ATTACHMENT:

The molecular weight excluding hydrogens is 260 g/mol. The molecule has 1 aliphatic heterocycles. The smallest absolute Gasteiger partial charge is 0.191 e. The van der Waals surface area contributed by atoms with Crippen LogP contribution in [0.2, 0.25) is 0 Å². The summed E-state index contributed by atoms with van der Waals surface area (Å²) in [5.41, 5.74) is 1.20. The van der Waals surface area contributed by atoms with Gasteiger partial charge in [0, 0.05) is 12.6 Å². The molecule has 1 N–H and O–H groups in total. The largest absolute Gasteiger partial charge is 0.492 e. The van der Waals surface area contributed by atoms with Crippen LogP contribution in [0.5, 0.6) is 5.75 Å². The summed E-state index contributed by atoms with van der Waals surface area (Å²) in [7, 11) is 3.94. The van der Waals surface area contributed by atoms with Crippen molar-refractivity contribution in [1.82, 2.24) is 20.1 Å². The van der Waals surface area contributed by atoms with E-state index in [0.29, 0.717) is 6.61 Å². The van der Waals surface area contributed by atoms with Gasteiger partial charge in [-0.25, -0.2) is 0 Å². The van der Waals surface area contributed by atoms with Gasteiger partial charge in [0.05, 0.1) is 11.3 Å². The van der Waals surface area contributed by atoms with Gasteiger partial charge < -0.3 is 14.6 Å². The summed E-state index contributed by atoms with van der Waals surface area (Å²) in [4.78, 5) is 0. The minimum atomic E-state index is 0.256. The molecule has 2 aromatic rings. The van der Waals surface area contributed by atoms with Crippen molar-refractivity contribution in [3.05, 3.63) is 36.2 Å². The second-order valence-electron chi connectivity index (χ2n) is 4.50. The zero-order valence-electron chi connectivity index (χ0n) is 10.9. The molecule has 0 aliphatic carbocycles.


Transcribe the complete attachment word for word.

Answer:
The molecular weight excluding hydrogens is 260 g/mol. The molecule has 1 aliphatic heterocycles. The smallest absolute Gasteiger partial charge is 0.191 e. The van der Waals surface area contributed by atoms with Crippen LogP contribution in [0.2, 0.25) is 0 Å². The summed E-state index contributed by atoms with van der Waals surface area (Å²) in [5.41, 5.74) is 1.20. The van der Waals surface area contributed by atoms with Gasteiger partial charge in [0, 0.05) is 12.6 Å². The molecule has 1 N–H and O–H groups in total. The largest absolute Gasteiger partial charge is 0.492 e. The van der Waals surface area contributed by atoms with Crippen LogP contribution in [0.5, 0.6) is 5.75 Å². The summed E-state index contributed by atoms with van der Waals surface area (Å²) in [7, 11) is 3.94. The van der Waals surface area contributed by atoms with Crippen molar-refractivity contribution in [1.82, 2.24) is 20.1 Å². The van der Waals surface area contributed by atoms with E-state index in [0.29, 0.717) is 6.61 Å². The van der Waals surface area contributed by atoms with Gasteiger partial charge in [-0.25, -0.2) is 0 Å². The van der Waals surface area contributed by atoms with Gasteiger partial charge in [0.05, 0.1) is 11.3 Å². The van der Waals surface area contributed by atoms with Gasteiger partial charge < -0.3 is 14.6 Å². The summed E-state index contributed by atoms with van der Waals surface area (Å²) in [4.78, 5) is 0. The minimum atomic E-state index is 0.256. The molecule has 2 aromatic rings. The van der Waals surface area contributed by atoms with Crippen molar-refractivity contribution in [3.05, 3.63) is 36.2 Å². The second-order valence-electron chi connectivity index (χ2n) is 4.50. The zero-order valence-electron chi connectivity index (χ0n) is 10.9. The molecule has 0 aliphatic carbocycles.